I was born in an Olympic year, but sadly that's the closest I've ever been to being an Olympian. Despite my passion for the Games, this is the first time I'll be in a host city while they are taking place - Beijing 2008 looks like being a pretty good place start.

I am going to the Chinese capital to present "My Games" on BBC World News and am hugely looking forward to capturing and sharing the excitement with you, transferring to your screen some of the the colour and the passion, following the issues and bringing you the stories from Beijing.

From the stories that happen in the sporting theatre to those that are taking place around the city and the rest of the host nation, but also to hear from you. Most importantly the programme is about first hand accounts of how the Games are being viewed, experienced and regarded across the globe.

That means we need you to participate, tell us what's on your mind, what you're discussing, and with whom. "My Games" is actually YOUR Games, we're going to be in Beijing to get your opinions and your analysis of what this event means to you, your friends, family and nation. Tell us how you're living the Games.

(To take part, email the programme:

Moscow 1980 and Los Angeles 1984 were my formative Olympics. I still have a picture in my mind of Alan Wells crossing the 100 metres finishing line in 1980. Every four years along comes another achievement to imprint itself on my memory, ones no doubt one shared by millions of others.

For me, in no particular order, but eternally part of the images in my head are Matt Biondi, Florence Griffith Joyner, Maurizio Damilano, Hassiba Boulmerka, Felix Savon and Michael Gross. Some of those names may not resonate with you, but ask others, and they will, especially when you go to Algeria, or Cuba, for example.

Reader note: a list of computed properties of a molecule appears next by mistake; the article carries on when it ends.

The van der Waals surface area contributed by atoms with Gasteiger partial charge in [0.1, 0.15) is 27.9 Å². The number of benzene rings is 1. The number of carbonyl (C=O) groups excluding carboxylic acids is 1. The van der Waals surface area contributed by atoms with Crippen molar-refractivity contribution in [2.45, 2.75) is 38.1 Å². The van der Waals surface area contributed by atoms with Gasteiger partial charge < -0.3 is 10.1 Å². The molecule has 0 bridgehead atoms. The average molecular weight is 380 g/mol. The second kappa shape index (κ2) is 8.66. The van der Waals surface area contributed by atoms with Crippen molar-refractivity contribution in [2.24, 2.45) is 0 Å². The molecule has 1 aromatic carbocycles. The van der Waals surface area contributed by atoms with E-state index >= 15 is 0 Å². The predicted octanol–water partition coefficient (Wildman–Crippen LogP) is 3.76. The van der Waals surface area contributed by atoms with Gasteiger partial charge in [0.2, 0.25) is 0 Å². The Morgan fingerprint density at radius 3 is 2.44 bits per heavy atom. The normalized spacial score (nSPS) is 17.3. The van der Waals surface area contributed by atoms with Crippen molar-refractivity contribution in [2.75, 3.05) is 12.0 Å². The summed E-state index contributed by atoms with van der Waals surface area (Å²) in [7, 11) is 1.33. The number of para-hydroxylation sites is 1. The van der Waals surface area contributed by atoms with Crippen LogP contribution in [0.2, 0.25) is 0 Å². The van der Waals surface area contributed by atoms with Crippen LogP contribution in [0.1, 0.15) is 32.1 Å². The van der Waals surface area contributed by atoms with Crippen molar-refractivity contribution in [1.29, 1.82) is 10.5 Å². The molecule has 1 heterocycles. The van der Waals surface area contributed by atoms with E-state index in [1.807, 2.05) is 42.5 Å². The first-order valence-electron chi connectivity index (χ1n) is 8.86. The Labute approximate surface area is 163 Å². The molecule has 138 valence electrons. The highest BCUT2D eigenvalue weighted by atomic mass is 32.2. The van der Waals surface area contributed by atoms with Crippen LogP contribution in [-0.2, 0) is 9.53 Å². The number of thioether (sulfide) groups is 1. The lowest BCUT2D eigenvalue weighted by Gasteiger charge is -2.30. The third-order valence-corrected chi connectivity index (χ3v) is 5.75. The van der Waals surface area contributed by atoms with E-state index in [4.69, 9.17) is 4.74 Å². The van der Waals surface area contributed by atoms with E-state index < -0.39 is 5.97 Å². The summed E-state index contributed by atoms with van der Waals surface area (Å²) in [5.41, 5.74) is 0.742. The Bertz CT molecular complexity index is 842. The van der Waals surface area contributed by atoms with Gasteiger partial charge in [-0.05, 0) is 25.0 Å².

There the names Boulmerka and Savon are lionised, and while I'm neither Algerian nor Cuban, I too recognise their achievements as heroic.

And that's just one of the reasons I am a fan of the Olympics, it is the most international sporting gathering of them all. It's surely exactly the vision the creator of the modern day Games, Baron Pierre de Coubertin must have had. Bringing people from diverse cultures together through sport.

And if it's not too cheesy, that's what we're aiming to do with "My Games". I'm going to be giving you MY take on anything that catches my eye, and that's going to be about plenty more than just the sport, but it's also a place for YOU to do the same. Having a website and 4 weekley broadcasts on BBC World News is our chance to give you a platform to look at the Games from every possible angle.

Every picture, every e-mail, every comment and every contribution will be gratefully received, processed, and hopefully make a valuable contribution to our global debate. We really will be NOTHING without your involvement over the course of the Games.

We promise to have fun and hope to make you smile (sometimes), because that's exactly what sport should be about, celebrating achievement and participation, being elevated by supreme performances which take our collective breath away, and in the end leaving us with a smile of satisfaction that we have witnessed something special.

If you want to be involved with us in enjoying the biggest sporting, social, political and cultural extravaganza of the 21st Century so far, then we want to hear from you.

Throughout the Games, you'll be able to join in on the blog, and also with me live on BBC World News. If you have a webcam then you can even show your enthusiasm to the world. Our website will show you that there's more than one way to interact with us as we trawl through the wonderful and increasingly wierd world of the Olympic Games. For more details, email the programme:

Hope to hear from you soon,

Adnan Nawaz presents the My Games programme on BBC World. Our FAQs should answer any questions you have.


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